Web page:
“Ask AutoGuide!” is our newest feature. It debuted last week to copious fanfare and considerable tweeting. Its premiere was the internet equivalent of a ticker-tape parade but without the high-school ribbon dancers and mess of confetti.
Seven days ago AutoGuide’s accomplished oracles helped steer Rusty to a selection of sporty, premium coupes.
SEE ALSO: Ask AutoGuide No. 1 – Rusty’s Request
This week Uday is appealing to AutoGuide for some sedan support, and we’re happy to answer the call. He’s in the market for an efficient four-door car. Simple enough, there are literally dozens of choices out there, except there’s a catch. (Isn’t there always?) He wants a hybrid.
Generally gasoline-electrics are about as much fun as a scabies diagnosis, but they do deliver some admirable virtues. Fuel-economy is obviously a strong point, and so is functionality. Just like regular midsize sedans they’re as useful as a Leatherman Multi-Tool in the hands of master carpenter Norm Abram.
Doing the bulk of the work for AutoGuide’s experts, Uday has narrowed his selection down to three vehicles. The Toyota Camry is a benchmark in the segment but it’s as dull as a bar of soap. On the opposite end of the spectrum is Ford’s daring Fusion. Inside and out it’s the most attractive car in the midsize segment but it has a number of issues. Somewhere between these two sits the Hyundai Sonata. Will it prove to be a hybrid Goldilocks or fall victim to its more established competition? Here’s what the oracles have to say.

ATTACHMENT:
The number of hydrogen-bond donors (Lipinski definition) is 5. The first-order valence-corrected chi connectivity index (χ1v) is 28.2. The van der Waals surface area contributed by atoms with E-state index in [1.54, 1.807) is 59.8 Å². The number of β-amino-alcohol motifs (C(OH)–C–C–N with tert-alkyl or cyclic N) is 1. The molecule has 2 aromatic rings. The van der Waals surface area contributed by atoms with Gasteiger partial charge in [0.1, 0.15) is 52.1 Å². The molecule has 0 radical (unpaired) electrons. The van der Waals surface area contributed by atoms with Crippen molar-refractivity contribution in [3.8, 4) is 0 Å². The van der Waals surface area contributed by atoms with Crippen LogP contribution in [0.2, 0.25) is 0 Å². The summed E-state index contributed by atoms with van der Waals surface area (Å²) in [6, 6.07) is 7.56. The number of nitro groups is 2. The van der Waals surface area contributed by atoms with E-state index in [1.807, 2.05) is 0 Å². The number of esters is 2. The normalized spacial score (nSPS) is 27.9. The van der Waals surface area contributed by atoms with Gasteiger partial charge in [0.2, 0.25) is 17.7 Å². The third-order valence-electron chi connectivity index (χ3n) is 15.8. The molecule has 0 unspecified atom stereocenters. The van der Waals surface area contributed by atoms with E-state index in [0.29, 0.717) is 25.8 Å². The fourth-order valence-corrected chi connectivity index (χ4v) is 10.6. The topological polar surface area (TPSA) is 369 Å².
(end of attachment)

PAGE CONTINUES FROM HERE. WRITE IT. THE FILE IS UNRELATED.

If there’s any nameplate on the market today that’s synonymous with “car” it’s “Camry.” In fact Toyota’s conservative sedan has taken home the “crown” as America’s favorite auto for the past 11 years.
Rivers of ink have been expended expounding on its inoffensive nature, a point not worth dwelling on here. Suffice it to say the Camry blends in with the crowd, something that’s part of its appeal to average drivers. But that’s not the only reason for its perennial success.
Quality is the very cornerstone of Toyota, and kaizen is its guiding principle. This Japanese word connotes continuous improvement, something the company is always striving for, and it shows. Toyota, Lexus and Scion vehicles perpetually occupy the top spots on quality and dependability surveys. The automaker’s reputation for reliability has been decades in the making and is well deserved. Food for thought: Toyota claims 90 percent of all Camrys sold over the last decade are still on the road.
As for the hybrid model it starts at about $27,000. That price gets you a 2.5-liter four-cylinder, an electric motor and a total of 200 horsepower. The engine is matched to a continuously variable transmission (CVT), which helps make the most out of every gasoline molecule. CVTs aren’t known for making anything fun to drive, but they’re definitively the smoothest way to combine a gasoline engine and electric motor.